Preferably after determining the optimum gel-forming composition in crushed reservoir rock for a given steam channel temperature and a desired gel time, treatment of an injection well experiencing severe steam channeling can be conducted with the PVA-aldehyde gel systems of this invention. For example, an injection well having a 15 meter reservoir interval with the top 1.5 meters taking about 90 percent of the injected steam and the top 3 meters taking about 100 percent of the injected steam, and having an average interval permeability of about 500 millidarcies (500 md) and porosity of about 25 percent, is receiving about 130 cubic meters per day (130 CMPD), based on a water equivalence, of 230° C. injected steam at a surface pressure of about 50 kilograms per square centimeter gauge (50 kpscg).
An aqueous gel-forming composition, formulated as in Example No. 1, is heated to 95° C. in an in-line heater and stored in an insulated tank for about 2 hours. The gel-forming composition is then fed at a rate of 30 CMPD to an eductor which is simultaneously receiving 100 CMPD of steam or steam and a foaming agent, based on water equivalence. The gel-forming composition is conveyed into the reservoir by the injected steam for a 12 hour period, and thereafter displaced into the formation with steam at 100 CMPD, based on water equivalence, until fully displaced from the wellbore into the reservoir. The well is then shut in for about 24 hours and thereafter steam injection then resumed. It is expected that the top 300 cm of the interval will receive less than 50 percent of the injected steam after treatment.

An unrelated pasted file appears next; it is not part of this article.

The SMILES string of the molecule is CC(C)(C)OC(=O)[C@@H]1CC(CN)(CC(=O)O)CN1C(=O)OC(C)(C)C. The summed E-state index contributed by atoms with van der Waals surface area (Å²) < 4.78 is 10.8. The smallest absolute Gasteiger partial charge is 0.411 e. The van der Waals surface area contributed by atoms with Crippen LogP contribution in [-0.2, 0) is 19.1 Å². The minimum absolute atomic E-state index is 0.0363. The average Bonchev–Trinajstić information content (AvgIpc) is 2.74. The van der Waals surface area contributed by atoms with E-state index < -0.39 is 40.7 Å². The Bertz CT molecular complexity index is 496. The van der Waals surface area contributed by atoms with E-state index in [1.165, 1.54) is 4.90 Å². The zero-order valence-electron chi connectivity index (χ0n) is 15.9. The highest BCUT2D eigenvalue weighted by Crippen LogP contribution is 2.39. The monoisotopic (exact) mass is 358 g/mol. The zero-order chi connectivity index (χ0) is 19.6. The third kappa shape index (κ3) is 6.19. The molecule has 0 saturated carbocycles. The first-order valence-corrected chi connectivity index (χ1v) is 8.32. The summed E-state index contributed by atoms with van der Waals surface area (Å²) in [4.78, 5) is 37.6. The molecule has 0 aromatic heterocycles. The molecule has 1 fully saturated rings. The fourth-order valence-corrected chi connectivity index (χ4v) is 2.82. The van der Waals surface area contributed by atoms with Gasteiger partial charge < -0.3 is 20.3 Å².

A producing well, 60 meters from a steam injection well in a steam-flood operation, is producing steam and hot water equivalent to 80 CMPD of water and 10 CMPD of oil. A production survey shows that the top 3 meters of a 15 meter interval is experiencing steam breakthrough. The temperature of the steam at the production point in the producing well is 125° C. whereas the original reservoir temperature was 50° C. The steam injection raises the average fluid temperature near the wellbore to 90° C. A decision is made to treat the production well by the method of this invention. Accordingly, 160 cubic meters of gel-forming composition having a concentration of 2.5% polyvinyl alcohol having an average molecular weight of about 125,000 and 0.1% glutaraldehyde, and having a pH of 5.5 is prepared for injection into the production well.